Quesnel | The Canadian Encyclopedia



Quesnel, BC, incorporated as a city in 1928, population 10 007 (2011c), 9326 (2006c). The City of Quesnel is located at the junction of the Quesnel and Fraser rivers in central British Columbia, 625 km northeast of Vancouver.

It takes its name from the river and lake (to the southeast) named by explorer Simon FRASER after North West Company clerk Jules Maurice Quesnel, his companion on his 1808 journey of discovery down the FRASER RIVER. In Fraser's time, Quesnel was a summer fishing camp of the CARRIER people. Non-native settlement began in 1860 when the area became the best access into the Cariboo goldfields and BARKERVILLE to the east.

For many years Quesnel was a steamboat terminus and supply point on the upper Fraser. The log Hudson's Bay Company store, built in 1866, is still standing today. Farm settlement increased before World War I, and the Pacific Great Eastern Railway (later called the BRITISH COLUMBIA RAILWAY, and now owned by CN) reached Quesnel in 1921, opening up the region's rich forest reserves.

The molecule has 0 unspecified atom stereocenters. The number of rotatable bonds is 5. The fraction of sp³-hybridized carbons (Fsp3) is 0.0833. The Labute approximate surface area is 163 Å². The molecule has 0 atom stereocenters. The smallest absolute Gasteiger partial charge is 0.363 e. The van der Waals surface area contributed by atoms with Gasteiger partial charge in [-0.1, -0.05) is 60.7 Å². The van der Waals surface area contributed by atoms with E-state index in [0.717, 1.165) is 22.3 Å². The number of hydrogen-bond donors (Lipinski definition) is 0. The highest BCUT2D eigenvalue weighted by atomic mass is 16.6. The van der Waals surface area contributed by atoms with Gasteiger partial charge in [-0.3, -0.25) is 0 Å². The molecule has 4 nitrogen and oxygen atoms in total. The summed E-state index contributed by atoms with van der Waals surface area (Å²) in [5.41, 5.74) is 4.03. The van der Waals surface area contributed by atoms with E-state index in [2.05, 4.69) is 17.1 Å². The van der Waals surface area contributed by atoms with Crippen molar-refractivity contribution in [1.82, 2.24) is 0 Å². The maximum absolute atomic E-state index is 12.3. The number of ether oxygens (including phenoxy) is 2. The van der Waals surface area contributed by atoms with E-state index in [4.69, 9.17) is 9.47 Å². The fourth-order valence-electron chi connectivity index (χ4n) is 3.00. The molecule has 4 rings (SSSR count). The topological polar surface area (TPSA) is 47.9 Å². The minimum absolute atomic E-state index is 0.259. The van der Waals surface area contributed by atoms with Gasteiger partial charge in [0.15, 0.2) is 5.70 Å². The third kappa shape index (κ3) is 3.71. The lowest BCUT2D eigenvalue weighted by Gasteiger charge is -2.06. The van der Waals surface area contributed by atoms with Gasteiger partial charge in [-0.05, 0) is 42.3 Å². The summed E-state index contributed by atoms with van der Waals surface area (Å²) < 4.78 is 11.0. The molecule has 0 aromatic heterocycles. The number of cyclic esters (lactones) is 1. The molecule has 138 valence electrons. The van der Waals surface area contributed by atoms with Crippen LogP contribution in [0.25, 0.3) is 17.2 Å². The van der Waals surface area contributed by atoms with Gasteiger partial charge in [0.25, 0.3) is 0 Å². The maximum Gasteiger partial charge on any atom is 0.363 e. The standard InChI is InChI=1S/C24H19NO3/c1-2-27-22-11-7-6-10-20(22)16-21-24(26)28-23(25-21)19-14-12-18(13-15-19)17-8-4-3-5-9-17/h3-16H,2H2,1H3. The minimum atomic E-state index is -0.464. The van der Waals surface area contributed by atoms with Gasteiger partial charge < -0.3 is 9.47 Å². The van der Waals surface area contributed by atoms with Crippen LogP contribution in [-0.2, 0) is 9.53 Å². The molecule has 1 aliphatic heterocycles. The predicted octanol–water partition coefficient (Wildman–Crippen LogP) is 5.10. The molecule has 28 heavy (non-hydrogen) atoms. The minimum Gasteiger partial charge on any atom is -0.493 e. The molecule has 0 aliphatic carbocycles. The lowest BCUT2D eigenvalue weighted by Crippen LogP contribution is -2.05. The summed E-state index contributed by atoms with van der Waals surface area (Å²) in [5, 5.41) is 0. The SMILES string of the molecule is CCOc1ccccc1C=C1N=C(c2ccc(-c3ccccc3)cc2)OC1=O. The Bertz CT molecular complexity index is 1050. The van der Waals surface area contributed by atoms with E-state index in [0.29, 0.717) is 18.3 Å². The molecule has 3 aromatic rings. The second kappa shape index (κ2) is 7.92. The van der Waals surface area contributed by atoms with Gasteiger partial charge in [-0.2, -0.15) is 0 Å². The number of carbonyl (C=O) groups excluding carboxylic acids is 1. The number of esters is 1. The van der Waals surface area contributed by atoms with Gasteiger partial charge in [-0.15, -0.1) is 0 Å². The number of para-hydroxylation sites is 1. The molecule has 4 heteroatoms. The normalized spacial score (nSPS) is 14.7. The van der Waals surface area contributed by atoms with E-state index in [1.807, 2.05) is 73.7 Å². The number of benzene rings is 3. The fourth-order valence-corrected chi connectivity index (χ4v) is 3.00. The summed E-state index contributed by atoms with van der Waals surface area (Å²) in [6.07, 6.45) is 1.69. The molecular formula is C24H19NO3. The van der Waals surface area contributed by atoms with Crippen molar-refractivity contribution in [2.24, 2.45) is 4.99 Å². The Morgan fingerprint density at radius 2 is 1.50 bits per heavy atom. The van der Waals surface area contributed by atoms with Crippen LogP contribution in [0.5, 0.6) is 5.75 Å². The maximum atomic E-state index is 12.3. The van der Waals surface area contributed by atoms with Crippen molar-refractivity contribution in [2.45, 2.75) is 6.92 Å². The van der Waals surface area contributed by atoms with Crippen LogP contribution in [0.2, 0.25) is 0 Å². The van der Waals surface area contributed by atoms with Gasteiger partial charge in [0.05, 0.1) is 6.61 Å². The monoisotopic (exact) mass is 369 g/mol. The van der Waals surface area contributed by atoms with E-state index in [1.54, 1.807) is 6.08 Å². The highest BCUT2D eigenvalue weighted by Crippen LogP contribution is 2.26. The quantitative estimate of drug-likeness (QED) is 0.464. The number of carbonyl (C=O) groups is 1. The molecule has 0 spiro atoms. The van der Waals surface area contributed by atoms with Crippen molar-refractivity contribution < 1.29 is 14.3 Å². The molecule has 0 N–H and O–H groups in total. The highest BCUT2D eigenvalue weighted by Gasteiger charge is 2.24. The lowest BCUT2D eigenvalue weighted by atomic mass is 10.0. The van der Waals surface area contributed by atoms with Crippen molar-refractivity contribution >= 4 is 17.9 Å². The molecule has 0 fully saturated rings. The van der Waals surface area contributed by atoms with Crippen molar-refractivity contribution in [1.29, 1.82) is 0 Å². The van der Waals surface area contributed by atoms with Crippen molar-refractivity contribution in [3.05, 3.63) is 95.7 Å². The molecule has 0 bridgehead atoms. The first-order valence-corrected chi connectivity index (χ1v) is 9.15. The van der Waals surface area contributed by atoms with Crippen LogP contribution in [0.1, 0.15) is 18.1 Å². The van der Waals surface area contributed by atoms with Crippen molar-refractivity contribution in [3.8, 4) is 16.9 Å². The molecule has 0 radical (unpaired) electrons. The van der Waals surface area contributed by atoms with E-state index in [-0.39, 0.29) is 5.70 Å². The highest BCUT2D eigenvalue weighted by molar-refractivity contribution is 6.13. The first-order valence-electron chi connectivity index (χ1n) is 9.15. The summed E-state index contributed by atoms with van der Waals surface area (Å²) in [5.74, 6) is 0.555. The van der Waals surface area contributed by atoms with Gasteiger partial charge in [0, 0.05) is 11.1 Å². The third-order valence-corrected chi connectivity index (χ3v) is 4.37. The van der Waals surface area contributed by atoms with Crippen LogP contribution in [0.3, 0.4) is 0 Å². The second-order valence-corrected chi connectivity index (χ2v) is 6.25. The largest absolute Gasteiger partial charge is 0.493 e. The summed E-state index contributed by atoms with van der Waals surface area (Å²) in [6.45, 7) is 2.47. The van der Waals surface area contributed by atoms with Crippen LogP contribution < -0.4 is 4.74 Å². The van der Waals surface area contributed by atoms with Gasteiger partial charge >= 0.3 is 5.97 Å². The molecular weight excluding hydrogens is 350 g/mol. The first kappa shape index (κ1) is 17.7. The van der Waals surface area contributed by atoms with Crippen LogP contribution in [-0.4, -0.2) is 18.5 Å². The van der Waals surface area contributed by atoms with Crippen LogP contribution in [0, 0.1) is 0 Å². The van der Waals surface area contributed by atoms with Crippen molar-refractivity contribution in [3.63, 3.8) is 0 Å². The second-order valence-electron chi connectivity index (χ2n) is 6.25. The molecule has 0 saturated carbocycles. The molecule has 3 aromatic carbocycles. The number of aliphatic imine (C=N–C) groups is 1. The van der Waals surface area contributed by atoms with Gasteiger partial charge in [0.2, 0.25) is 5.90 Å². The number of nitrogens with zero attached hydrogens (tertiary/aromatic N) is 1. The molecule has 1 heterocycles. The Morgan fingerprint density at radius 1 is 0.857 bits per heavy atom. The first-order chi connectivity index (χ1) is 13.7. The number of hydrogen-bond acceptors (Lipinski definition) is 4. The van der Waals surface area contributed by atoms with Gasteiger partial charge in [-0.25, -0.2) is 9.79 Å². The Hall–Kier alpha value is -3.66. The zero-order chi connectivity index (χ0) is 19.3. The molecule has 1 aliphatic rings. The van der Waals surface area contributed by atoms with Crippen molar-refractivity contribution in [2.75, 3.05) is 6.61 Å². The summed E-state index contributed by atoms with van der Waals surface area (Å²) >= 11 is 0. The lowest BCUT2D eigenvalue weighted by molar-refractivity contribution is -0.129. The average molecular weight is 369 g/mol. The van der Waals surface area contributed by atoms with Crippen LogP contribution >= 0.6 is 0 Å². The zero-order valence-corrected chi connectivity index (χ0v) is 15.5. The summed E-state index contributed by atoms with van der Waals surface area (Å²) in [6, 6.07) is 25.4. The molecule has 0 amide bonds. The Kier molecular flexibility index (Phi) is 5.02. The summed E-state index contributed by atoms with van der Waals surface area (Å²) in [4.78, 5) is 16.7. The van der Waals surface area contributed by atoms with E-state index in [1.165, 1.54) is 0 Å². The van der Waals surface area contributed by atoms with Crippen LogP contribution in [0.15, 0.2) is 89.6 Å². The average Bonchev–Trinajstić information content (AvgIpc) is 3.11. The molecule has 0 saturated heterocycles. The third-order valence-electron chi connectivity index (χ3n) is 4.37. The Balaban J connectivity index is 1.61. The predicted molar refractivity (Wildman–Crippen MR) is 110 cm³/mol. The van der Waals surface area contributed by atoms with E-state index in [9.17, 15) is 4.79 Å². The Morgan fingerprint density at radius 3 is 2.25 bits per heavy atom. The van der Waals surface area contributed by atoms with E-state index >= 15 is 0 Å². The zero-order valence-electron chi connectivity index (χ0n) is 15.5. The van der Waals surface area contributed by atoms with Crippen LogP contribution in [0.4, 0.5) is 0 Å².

Forestry, mining and agriculture (mostly ranching) are the major industries in the region today, with some oil and natural gas exploration. Quesnel has a huge concentration of wood manufacturing industries and several smaller value-added wood operations. The city is the gateway to Barkerville Historic Town and Bowron Lake Provincial Park.

Meet C. D. Hoy of Quesnel, B.C. His work wasn't discovered until 1995 when archivists found his photography. He left behind thousands of pictures that offered a rare look at life during the turn of the century through the eyes of the marginalized.

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